LASIK Surgery: The Screening Process and the Procedure

stylized female eye

If you are considering LASIK surgery, you are probably wondering if you are a good candidate. As you know, there is a screening process for the procedure and a doctor won’t perform the surgery if you don’t pass the screening process. Here are some general guidelines that can help you determine if you will be a good candidate for the procedure.

Are you old enough for LASIK surgery?

The reason that age is taken into account during the LASIK surgery screening process is it shouldn’t be done on individuals whose eyes haven’t fully matured. Just as the body continues to grow, so does the shape of the eye. If a youth has LASIK surgery and the shape of their eye changes, their vision will be affected. Some surgeons won’t perform the procedure on anyone under 25 years of age.

Is your prescription stable enough for LASIK Surgery?

Most doctors require that a patient has had no vision prescription changes for at least twelve months prior to surgery. Some require a longer time period than that. The reason behind this is basically the same as the reasons for the age requirement. Until a doctor is certain that your eye shape is stable, you won’t be approved for LASIK surgery.

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Medical history for LASIK surgery

Your medical history will be a big determining factor as to whether or not you will be approved for LASIK surgery. Things that are taken into considering include whether you have diabetes, are pregnant, breastfeeding, the types of medications you may take on a regular basis, if you have a condition that would impair healing, and more. Other things that will be taken into considering include whether you have thin corneas, if you have large pupils, whether you have had an eye injury or eye scarring, if your eyes are habitually dry, and other eye related issues.

The reason that doctors place their patients under such an extensive screening process for LASIK is so the procedure is only performed on patients that are a good match for it. If you aren’t a good match for the surgery and you still have it done, the chances are very high that you will have LASIK complications that could plague you for the rest of your life.

Keep in mind that these are just a few of the things that will be addressed during the screening process. Even if you feel that you meet these criteria, it’s important to understand that the doctor will ultimately be the one determining if you are a good candidate for the procedure.

What to expect from the LASIK surgery procedure

The thought of having a LASIK procedure can make some people very anxious, even the people who are adamant about having it. Most of the fear that people have about the procedure is due to the ‘not knowing’ expect. The ‘unknown’ and the imagination are generally a lot worse than reality about most things in life, including the LASIK procedure. Here is what you can expect when you go to have your procedure:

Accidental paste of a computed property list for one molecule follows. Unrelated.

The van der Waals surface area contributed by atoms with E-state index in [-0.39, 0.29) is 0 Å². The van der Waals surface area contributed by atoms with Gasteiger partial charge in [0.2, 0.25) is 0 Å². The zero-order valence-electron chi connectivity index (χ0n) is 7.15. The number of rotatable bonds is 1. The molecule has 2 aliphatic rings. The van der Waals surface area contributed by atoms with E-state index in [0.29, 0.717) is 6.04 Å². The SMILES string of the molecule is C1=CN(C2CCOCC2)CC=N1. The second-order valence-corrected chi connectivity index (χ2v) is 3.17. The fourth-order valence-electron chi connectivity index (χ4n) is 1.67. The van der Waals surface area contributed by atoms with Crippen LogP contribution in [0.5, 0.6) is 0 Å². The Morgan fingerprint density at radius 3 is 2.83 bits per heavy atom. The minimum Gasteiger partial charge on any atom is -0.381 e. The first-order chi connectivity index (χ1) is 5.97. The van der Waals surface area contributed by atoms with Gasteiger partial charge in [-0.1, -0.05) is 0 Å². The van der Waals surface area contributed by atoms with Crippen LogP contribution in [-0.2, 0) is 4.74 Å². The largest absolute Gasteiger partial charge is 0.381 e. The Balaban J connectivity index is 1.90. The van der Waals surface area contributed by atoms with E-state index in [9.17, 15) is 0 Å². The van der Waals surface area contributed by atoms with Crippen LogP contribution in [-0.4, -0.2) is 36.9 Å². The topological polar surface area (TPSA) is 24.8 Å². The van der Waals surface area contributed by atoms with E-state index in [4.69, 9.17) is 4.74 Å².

When it’s time for your surgery, you may or may not be given an oral sedative. If you are, you will be given time for the sedative to relax you. You will go into a room that is specifically made to do the procedure. You will sit down in a chair. This chair reclines. You will see a large machine in the room that has a microscope attached to it, as well as a computer screen.

The first thing your doctor will do is clean your eye. Then he will place drops into your eye that will numb your eye. A suction ring will be placed around your eye. This ring will create suction on the cornea. Your vision may blur a bit at this point and you may feel pressure or a bit of discomfort. However, most people don’t feel anything.

At this point, the doctor will use a marker to mark on your eye the position of the cornea. Then, he will either use a laser or a thin blade to cut a flap of eye tissue. You won’t be able to see this flap because it is so thin.

The doctor will then use a computer that will adjust the laser so it fits your individual prescription. You will then be asked to look at the target light while the doctor watches your eyes through a microscope. The laser will send pulses to your cornea that reshape it, so it’s imperative that you look directly at the light. This generally lasts up to one minute. After the laser work is complete, the doctor will put the flap back in place. The procedure generally lasts up to 30 minutes. However, the stronger your prescription, the longer it will take. You may or may not have your other eye the same day.

Your doctor may give you a prescription for pain medicine, but most people say they feel nothing more than mild discomfort after the procedure. Mild discomfort followed by clear vision!

Recommended reading on LASIK surgery

For more information and advice on LASIK surgery, take a look at the following books:

The Complete Book of Laser Eye Surgery
LASIK: A Guide to Laser Vision Correction
Overcoming Complications of Lasik and Other Eye Surgeries
Lasik: The Eye Laser Miracle: The Complete Guide to Better Vision

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